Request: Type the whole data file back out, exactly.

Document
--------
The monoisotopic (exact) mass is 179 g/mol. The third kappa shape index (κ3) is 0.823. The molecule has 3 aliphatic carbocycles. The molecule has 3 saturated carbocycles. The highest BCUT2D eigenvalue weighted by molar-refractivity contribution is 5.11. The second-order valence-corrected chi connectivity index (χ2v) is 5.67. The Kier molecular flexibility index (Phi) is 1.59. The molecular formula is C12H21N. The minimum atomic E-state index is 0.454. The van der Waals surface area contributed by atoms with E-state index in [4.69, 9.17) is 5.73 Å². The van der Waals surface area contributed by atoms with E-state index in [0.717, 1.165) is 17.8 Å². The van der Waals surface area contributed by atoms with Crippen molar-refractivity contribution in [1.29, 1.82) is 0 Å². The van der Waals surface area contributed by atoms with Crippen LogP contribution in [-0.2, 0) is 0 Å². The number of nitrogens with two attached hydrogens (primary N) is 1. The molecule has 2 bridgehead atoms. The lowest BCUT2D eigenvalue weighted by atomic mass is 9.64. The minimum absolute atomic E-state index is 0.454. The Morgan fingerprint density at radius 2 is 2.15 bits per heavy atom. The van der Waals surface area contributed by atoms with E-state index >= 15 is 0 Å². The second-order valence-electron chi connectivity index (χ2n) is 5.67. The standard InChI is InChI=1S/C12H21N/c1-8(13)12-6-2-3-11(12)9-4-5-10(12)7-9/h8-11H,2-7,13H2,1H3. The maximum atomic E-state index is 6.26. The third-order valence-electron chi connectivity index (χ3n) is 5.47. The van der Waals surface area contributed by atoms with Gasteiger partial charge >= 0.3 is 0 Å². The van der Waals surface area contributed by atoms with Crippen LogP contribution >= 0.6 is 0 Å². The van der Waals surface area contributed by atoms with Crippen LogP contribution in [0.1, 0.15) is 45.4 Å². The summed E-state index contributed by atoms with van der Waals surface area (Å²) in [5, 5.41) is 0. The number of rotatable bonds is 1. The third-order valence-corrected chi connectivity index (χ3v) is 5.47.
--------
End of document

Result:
The monoisotopic (exact) mass is 179 g/mol. The third kappa shape index (κ3) is 0.823. The molecule has 3 aliphatic carbocycles. The molecule has 3 saturated carbocycles. The highest BCUT2D eigenvalue weighted by molar-refractivity contribution is 5.11. The second-order valence-corrected chi connectivity index (χ2v) is 5.67. The Kier molecular flexibility index (Phi) is 1.59. The molecular formula is C12H21N. The minimum atomic E-state index is 0.454. The van der Waals surface area contributed by atoms with E-state index in [4.69, 9.17) is 5.73 Å². The van der Waals surface area contributed by atoms with E-state index in [0.717, 1.165) is 17.8 Å². The van der Waals surface area contributed by atoms with Crippen molar-refractivity contribution in [1.29, 1.82) is 0 Å². The van der Waals surface area contributed by atoms with Crippen LogP contribution in [-0.2, 0) is 0 Å². The number of nitrogens with two attached hydrogens (primary N) is 1. The molecule has 2 bridgehead atoms. The lowest BCUT2D eigenvalue weighted by atomic mass is 9.64. The minimum absolute atomic E-state index is 0.454. The Morgan fingerprint density at radius 2 is 2.15 bits per heavy atom. The van der Waals surface area contributed by atoms with E-state index >= 15 is 0 Å². The second-order valence-electron chi connectivity index (χ2n) is 5.67. The standard InChI is InChI=1S/C12H21N/c1-8(13)12-6-2-3-11(12)9-4-5-10(12)7-9/h8-11H,2-7,13H2,1H3. The maximum atomic E-state index is 6.26. The third-order valence-electron chi connectivity index (χ3n) is 5.47. The van der Waals surface area contributed by atoms with Gasteiger partial charge >= 0.3 is 0 Å². The van der Waals surface area contributed by atoms with Crippen LogP contribution >= 0.6 is 0 Å². The van der Waals surface area contributed by atoms with Crippen LogP contribution in [0.1, 0.15) is 45.4 Å². The summed E-state index contributed by atoms with van der Waals surface area (Å²) in [5, 5.41) is 0. The number of rotatable bonds is 1. The third-order valence-corrected chi connectivity index (χ3v) is 5.47.